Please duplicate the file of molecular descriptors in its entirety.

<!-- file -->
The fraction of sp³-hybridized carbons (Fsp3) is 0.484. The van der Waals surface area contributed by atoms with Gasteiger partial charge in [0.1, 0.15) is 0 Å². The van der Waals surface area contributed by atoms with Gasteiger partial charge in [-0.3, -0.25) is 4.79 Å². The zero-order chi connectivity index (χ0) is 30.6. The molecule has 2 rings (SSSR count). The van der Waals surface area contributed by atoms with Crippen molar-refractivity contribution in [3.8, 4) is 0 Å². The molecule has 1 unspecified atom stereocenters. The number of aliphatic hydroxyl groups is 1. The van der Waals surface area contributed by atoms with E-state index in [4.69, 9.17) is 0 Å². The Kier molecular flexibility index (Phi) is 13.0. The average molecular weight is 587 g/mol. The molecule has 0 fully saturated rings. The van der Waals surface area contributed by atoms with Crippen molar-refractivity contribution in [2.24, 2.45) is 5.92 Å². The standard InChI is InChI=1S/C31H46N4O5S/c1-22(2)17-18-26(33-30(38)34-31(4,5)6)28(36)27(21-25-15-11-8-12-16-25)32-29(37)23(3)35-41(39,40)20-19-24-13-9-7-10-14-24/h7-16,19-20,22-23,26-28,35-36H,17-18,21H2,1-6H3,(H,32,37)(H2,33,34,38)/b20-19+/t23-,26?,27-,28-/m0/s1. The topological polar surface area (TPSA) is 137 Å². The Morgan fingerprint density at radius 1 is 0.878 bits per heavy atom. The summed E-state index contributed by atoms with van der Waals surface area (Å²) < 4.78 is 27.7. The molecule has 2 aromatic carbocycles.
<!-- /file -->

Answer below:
The fraction of sp³-hybridized carbons (Fsp3) is 0.484. The van der Waals surface area contributed by atoms with Gasteiger partial charge in [0.1, 0.15) is 0 Å². The van der Waals surface area contributed by atoms with Gasteiger partial charge in [-0.3, -0.25) is 4.79 Å². The zero-order chi connectivity index (χ0) is 30.6. The molecule has 2 rings (SSSR count). The van der Waals surface area contributed by atoms with Crippen molar-refractivity contribution in [3.8, 4) is 0 Å². The molecule has 1 unspecified atom stereocenters. The number of aliphatic hydroxyl groups is 1. The van der Waals surface area contributed by atoms with E-state index in [4.69, 9.17) is 0 Å². The Kier molecular flexibility index (Phi) is 13.0. The average molecular weight is 587 g/mol. The molecule has 0 fully saturated rings. The van der Waals surface area contributed by atoms with Crippen molar-refractivity contribution in [2.24, 2.45) is 5.92 Å². The standard InChI is InChI=1S/C31H46N4O5S/c1-22(2)17-18-26(33-30(38)34-31(4,5)6)28(36)27(21-25-15-11-8-12-16-25)32-29(37)23(3)35-41(39,40)20-19-24-13-9-7-10-14-24/h7-16,19-20,22-23,26-28,35-36H,17-18,21H2,1-6H3,(H,32,37)(H2,33,34,38)/b20-19+/t23-,26?,27-,28-/m0/s1. The topological polar surface area (TPSA) is 137 Å². The Morgan fingerprint density at radius 1 is 0.878 bits per heavy atom. The summed E-state index contributed by atoms with van der Waals surface area (Å²) < 4.78 is 27.7. The molecule has 2 aromatic carbocycles.